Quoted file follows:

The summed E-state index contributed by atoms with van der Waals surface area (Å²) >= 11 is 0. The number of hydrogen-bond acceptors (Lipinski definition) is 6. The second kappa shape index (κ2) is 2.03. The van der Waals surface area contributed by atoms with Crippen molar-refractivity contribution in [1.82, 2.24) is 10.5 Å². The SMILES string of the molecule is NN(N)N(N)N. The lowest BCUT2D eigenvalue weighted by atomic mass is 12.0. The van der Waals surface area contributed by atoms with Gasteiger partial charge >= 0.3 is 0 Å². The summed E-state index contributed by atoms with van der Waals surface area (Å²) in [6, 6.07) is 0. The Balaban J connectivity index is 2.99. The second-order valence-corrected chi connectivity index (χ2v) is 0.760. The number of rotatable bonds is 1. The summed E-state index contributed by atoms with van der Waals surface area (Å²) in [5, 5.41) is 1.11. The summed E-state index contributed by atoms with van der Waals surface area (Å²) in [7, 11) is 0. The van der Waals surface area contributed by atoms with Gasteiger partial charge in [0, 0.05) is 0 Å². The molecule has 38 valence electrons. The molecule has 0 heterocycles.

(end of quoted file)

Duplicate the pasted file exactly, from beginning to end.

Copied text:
The summed E-state index contributed by atoms with van der Waals surface area (Å²) >= 11 is 0. The number of hydrogen-bond acceptors (Lipinski definition) is 6. The second kappa shape index (κ2) is 2.03. The van der Waals surface area contributed by atoms with Crippen molar-refractivity contribution in [1.82, 2.24) is 10.5 Å². The SMILES string of the molecule is NN(N)N(N)N. The lowest BCUT2D eigenvalue weighted by atomic mass is 12.0. The van der Waals surface area contributed by atoms with Gasteiger partial charge >= 0.3 is 0 Å². The summed E-state index contributed by atoms with van der Waals surface area (Å²) in [6, 6.07) is 0. The Balaban J connectivity index is 2.99. The second-order valence-corrected chi connectivity index (χ2v) is 0.760. The number of rotatable bonds is 1. The summed E-state index contributed by atoms with van der Waals surface area (Å²) in [5, 5.41) is 1.11. The summed E-state index contributed by atoms with van der Waals surface area (Å²) in [7, 11) is 0. The van der Waals surface area contributed by atoms with Gasteiger partial charge in [0, 0.05) is 0 Å². The molecule has 38 valence electrons. The molecule has 0 heterocycles.